Sheldon County is the latest step in a life-long quest to build computers that generate fictional worlds. Sheldon County is a podcast that will never sound the same twice. Every time someone listens to it, they’ll begin by typing a random number into a website. This “seed” will set in motion a Rube Goldberg machine of calculation that will create characters, relationships, jealousies, betrayals, and maybe even a murder or two. Click reports on the unique version of Sheldon County’s story that will create a podcast made just for you. In the week after International Women’s Day, Click talks to Dr Anne-Marie Imafidon, the Head of Stemette, about her work empowering girls and young women in science and tech. One percent of the world’s population are currently in high-risk landslide areas. Researchers in New Zealand have come up with a revolutionary way of monitoring landslides, developed at a fraction of the cost of traditional surveying equipment. It’s now being trialled in areas where landslides have occurred, and could help with the prediction of future landslides. Click’s Simon Morton reports. Facebook's collection of data makes it one of the most influential organisations in the world. Share Lab wanted to look "under the bonnet" at the tech giant's algorithms and connections to better understand the social structure and power relations within the company. Producer: Colin Grant (Photo: Woman with headphones. Credit: Mario Tama/Getty Images)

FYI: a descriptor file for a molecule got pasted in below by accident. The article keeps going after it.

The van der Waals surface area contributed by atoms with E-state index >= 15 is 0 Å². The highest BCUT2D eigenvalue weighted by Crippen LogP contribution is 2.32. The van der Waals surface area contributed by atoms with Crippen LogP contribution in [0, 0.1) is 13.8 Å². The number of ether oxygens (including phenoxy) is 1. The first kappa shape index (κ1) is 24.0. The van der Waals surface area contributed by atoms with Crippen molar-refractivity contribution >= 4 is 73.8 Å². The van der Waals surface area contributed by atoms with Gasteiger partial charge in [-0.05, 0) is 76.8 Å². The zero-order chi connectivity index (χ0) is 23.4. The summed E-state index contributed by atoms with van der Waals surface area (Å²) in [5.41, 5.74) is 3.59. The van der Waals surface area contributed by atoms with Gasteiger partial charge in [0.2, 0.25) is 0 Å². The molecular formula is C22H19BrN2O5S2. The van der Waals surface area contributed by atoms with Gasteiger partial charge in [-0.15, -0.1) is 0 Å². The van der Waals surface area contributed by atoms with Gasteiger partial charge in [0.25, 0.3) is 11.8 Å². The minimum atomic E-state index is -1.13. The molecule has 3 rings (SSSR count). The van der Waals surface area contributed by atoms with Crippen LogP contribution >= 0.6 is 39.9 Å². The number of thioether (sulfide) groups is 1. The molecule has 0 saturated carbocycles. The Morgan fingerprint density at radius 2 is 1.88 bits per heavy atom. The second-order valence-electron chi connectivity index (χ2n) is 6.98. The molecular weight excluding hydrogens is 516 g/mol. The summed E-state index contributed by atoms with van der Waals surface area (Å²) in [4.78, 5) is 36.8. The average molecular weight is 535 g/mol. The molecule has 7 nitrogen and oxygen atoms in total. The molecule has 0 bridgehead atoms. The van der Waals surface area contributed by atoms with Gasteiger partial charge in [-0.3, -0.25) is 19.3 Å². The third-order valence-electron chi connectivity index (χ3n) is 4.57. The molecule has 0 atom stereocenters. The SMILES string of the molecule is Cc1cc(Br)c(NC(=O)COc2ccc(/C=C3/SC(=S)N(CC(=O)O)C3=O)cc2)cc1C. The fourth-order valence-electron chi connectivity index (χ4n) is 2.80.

• Andrew Keen’s Ideas on Fixing the Digital Future
    In his new book, How to Fix the Future, Andrew Keen combines his experiences in Silicon Valley with extensive interviews and analysis to identify the strategies we need to fix the huge challenges of this digital century. Click talks to Andrew Keen about his call for governments and citizens to rein in the internet giants and tackle a crisis of historic proportions. Scientists in Belgrade believe that they have developed a bullet-proof anti-forgery invention, Teslagram. The idea for Teslagram came from Dr Dejan Pantelic, a science consultant of the Institute for Physics and his research team. Click reports on the technology - inspired by butterfly wings, with some one hundred thousand tiny scales - which when applied to assets such as bank cards, will make them unique. Woebot is the brainchild of a group of Stanford University psychologists and artificial intelligence experts. They have invented a texting chatbot that offers basic mental healthcare via your iPhone or Facebook app. Silicon Valley journalist, Alison van Diggelen, investigates. (Photo caption: Woman engineer looking at various information in screen of futuristic interface – credit: Getty Images) Producer: Colin Grant